[VIEWPOINT]Children lost in a vast wasteland"In a classroom, I often feel like I am a show host of a television program, not a teacher. At the slightest sign that I am going easy on them, students pick at my words as shown in television comic shows. They just want to pass time making silly jokes. For instance, in an ethics class, at the question of what kind of words are used to console a friend who just lost her grandma, one child answered: 'Man! That hag deserves her death.' Other children laughed their heads off, banging their fists on the desks. When this happens I become afraid of children."
The above was part of an essay written by an elementary school teacher. Of course, the child who gave that heartless remark or the children who laughed at the cruel answer were not necessarily ill-intended. And I also think we should not condemn children of today as an immoral bunch based simply on such behavior. Their reaction may be closer to a conditioned reflex.
If, however, in any case such behavior indeed mirrors the general sentiment or the sense of value prevalent among children of these days, that poses a huge problem.
What kind of environmental conditions are contributing to degrading the morals of today's children? I cannot say for sure, but based on scientific research, television must be one of the biggest culprits. The habit that children tend to turn every situation into a joke may stem from watching too many comedy shows.
Let me give an example.
A comedy program that airs from 9 p.m. to 10 p.m. on Sundays features a woman comedian who tries to evoke laughter by making fun of her flat chest.
Other comedians tease her: "Are they real? It will cost you big bucks to fix your breasts."
She responds: "My chest . . . My chest . . . is like a potato." "They are potato chips."
The above are just some of the jokes that she repeats every
Sunday night -- and these are the less offensive ones. Far more obscene and despicable comments, which I dare not write here, are poured out by the television program every weekend. That is the reality.
The program, of course, is meant for adults. But be prepared for a surprise. The program also tops the rating charts for children. Broadcasters, who are well aware of the fact that children make up a large share of their high ratings, try to air more and more sensational content.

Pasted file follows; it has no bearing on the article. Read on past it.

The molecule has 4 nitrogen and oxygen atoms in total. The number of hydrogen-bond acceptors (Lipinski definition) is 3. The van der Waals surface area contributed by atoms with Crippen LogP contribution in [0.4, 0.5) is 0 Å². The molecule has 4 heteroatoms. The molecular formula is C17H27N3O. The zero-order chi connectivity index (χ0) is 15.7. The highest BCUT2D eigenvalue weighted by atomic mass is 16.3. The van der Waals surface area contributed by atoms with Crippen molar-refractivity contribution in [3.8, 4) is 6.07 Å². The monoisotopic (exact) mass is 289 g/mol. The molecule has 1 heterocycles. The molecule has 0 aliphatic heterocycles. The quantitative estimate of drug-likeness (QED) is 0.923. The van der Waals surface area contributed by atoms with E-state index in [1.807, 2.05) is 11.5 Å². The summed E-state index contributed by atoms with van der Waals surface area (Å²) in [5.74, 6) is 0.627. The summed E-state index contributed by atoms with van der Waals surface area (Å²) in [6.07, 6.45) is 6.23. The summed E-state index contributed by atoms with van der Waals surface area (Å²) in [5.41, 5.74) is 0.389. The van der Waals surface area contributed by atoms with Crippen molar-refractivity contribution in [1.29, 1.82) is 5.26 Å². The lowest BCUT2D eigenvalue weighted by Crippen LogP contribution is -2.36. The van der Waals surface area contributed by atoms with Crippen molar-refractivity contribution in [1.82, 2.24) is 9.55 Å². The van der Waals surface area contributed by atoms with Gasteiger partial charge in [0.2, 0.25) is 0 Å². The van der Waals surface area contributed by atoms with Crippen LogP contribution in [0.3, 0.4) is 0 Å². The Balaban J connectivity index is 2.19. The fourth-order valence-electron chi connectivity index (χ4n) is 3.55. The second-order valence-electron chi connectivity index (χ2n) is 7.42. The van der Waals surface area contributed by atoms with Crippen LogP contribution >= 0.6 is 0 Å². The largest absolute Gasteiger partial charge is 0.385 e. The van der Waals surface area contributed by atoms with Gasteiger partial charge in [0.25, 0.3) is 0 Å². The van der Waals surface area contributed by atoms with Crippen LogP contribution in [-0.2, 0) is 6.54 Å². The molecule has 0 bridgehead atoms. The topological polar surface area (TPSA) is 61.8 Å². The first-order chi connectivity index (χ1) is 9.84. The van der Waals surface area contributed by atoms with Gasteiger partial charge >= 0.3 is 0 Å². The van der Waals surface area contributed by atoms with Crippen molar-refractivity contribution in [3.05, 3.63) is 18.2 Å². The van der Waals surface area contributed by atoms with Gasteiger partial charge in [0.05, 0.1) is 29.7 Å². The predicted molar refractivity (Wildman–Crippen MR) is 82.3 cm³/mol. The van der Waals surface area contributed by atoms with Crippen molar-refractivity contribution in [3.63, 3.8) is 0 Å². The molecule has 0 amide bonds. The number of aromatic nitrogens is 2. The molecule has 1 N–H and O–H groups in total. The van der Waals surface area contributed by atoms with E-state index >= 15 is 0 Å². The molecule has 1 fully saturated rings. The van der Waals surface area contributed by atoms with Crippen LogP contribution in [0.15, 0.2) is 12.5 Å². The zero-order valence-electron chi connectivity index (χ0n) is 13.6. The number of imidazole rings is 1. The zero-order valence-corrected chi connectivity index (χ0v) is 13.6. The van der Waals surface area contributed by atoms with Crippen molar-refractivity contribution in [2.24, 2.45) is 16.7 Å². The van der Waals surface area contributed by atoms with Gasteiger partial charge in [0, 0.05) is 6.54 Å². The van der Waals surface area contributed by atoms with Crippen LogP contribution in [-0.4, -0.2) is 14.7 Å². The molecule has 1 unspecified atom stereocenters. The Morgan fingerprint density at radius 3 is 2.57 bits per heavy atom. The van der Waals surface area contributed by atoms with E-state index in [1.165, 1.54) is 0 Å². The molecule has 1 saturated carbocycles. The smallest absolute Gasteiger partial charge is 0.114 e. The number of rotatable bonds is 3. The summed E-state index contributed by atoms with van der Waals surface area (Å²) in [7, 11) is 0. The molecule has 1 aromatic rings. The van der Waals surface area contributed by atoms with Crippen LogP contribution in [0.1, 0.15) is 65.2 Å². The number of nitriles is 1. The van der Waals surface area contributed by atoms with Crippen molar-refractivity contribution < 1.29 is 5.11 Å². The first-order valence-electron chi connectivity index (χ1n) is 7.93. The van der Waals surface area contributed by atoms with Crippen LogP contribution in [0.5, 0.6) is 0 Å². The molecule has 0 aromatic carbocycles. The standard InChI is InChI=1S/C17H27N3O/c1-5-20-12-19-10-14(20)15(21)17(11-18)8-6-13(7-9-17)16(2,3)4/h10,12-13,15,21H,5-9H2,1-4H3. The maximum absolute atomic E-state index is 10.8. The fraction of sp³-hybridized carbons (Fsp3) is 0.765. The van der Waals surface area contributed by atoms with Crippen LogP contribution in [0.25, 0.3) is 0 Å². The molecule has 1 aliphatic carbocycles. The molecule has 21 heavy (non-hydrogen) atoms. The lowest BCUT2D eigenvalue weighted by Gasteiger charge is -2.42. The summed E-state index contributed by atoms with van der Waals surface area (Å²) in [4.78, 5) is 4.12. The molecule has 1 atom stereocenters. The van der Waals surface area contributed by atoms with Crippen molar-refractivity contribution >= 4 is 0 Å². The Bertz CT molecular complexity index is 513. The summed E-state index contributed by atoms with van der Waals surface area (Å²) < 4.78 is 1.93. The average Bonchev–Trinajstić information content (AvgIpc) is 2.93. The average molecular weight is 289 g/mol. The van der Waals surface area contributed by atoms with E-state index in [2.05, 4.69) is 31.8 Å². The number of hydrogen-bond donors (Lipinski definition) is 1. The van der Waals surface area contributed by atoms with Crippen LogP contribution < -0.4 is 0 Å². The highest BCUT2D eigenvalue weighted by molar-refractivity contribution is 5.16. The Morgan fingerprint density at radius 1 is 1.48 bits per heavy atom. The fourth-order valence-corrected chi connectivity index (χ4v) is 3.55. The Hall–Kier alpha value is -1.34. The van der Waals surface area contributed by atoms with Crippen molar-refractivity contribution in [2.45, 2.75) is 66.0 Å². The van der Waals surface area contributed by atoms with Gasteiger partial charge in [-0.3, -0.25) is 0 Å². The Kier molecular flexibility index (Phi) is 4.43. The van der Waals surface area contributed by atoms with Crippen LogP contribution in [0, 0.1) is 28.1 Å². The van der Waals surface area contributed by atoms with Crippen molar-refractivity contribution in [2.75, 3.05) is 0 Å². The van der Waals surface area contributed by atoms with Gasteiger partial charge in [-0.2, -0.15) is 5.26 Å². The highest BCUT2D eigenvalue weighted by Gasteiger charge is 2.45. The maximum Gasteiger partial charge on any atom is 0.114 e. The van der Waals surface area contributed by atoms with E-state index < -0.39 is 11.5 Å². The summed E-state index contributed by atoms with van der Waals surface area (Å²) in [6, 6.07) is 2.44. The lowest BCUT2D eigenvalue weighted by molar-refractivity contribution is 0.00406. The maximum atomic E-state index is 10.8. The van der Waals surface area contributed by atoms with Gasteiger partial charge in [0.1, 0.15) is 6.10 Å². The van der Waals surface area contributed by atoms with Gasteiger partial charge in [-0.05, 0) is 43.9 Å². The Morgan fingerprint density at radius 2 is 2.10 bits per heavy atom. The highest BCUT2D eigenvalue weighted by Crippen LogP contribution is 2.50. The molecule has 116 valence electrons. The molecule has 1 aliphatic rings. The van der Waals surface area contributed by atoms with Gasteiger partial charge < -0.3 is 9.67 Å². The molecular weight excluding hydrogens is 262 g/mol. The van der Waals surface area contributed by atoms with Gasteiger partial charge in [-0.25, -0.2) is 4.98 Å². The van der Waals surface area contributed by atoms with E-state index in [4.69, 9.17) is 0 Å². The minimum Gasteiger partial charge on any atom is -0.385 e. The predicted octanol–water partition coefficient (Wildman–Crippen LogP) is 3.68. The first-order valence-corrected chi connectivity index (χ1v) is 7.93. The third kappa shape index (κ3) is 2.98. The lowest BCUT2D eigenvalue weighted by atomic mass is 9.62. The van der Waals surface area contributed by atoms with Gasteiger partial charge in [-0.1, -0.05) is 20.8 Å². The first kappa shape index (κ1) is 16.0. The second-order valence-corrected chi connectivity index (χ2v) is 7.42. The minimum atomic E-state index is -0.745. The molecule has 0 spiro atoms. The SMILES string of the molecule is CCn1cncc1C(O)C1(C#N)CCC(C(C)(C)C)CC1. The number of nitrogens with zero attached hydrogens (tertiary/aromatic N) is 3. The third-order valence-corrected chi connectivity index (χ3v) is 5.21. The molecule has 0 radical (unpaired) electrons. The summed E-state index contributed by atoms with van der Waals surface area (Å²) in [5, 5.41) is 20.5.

Studies of the influence of television on children show that television tends to help children develop linguistic and intellectual abilities, and presents them with role models.
Television also affects the formation of values. That is why I believe that parents who leave their children exposed to television programs indiscriminately are neglecting their duties.
Many advanced countries regulate children's programs to protect children from violence and sexual content and help them develop emotionally and intellectually. In other words, they have set up program regulations.
For example, in the United States, the United Kingdom, France and Australia, television broadcasters are required to fill a certain amount of their broadcasting time with educational programs for children. Governments in these countries also require a child protection time zone, during which the airing of programs that may be harmful to children is prohibited.
In Australia, children's programs are categorized into two groups: for preschoolers and elementary students, and broadcasters are required to air such programs at least 390 hours a year.
What is the situation in Korea? Children's programs are treated like a red herring, and more than 60 percent of programs that are categorized for children are filled with imported animation. It would be a reach to even think about setting a child protection time zone.
As a way to address the current situation, Women's Link petitioned the National Assembly in October 2001 for lawmakers to enact a "Children Television Act." The petition has been set aside, it was not even mentioned at the Culture and Tourism Commitee of the National Assembly.
A country that fails to protect its next generation can never become a fully advanced country.
The writer is the vice president of Hallym University.
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